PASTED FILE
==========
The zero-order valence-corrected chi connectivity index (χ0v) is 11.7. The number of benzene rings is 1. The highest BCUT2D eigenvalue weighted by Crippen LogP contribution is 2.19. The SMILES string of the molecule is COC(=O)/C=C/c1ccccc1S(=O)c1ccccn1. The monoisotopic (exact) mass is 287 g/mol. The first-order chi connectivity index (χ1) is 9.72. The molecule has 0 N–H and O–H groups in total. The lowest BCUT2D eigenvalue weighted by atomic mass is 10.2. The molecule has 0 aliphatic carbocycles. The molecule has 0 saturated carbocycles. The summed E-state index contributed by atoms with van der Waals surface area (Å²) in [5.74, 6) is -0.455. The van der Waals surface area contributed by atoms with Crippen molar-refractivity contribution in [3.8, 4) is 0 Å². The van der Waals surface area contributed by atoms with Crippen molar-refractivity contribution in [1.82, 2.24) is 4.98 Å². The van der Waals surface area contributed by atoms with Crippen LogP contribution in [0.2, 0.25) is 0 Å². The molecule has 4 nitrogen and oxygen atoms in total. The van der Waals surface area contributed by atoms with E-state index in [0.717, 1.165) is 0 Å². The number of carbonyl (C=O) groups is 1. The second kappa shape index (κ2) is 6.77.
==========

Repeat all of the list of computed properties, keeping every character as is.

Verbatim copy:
The zero-order valence-corrected chi connectivity index (χ0v) is 11.7. The number of benzene rings is 1. The highest BCUT2D eigenvalue weighted by Crippen LogP contribution is 2.19. The SMILES string of the molecule is COC(=O)/C=C/c1ccccc1S(=O)c1ccccn1. The monoisotopic (exact) mass is 287 g/mol. The first-order chi connectivity index (χ1) is 9.72. The molecule has 0 N–H and O–H groups in total. The lowest BCUT2D eigenvalue weighted by atomic mass is 10.2. The molecule has 0 aliphatic carbocycles. The molecule has 0 saturated carbocycles. The summed E-state index contributed by atoms with van der Waals surface area (Å²) in [5.74, 6) is -0.455. The van der Waals surface area contributed by atoms with Crippen molar-refractivity contribution in [3.8, 4) is 0 Å². The van der Waals surface area contributed by atoms with Crippen molar-refractivity contribution in [1.82, 2.24) is 4.98 Å². The van der Waals surface area contributed by atoms with Crippen LogP contribution in [0.2, 0.25) is 0 Å². The molecule has 4 nitrogen and oxygen atoms in total. The van der Waals surface area contributed by atoms with E-state index in [0.717, 1.165) is 0 Å². The number of carbonyl (C=O) groups is 1. The second kappa shape index (κ2) is 6.77.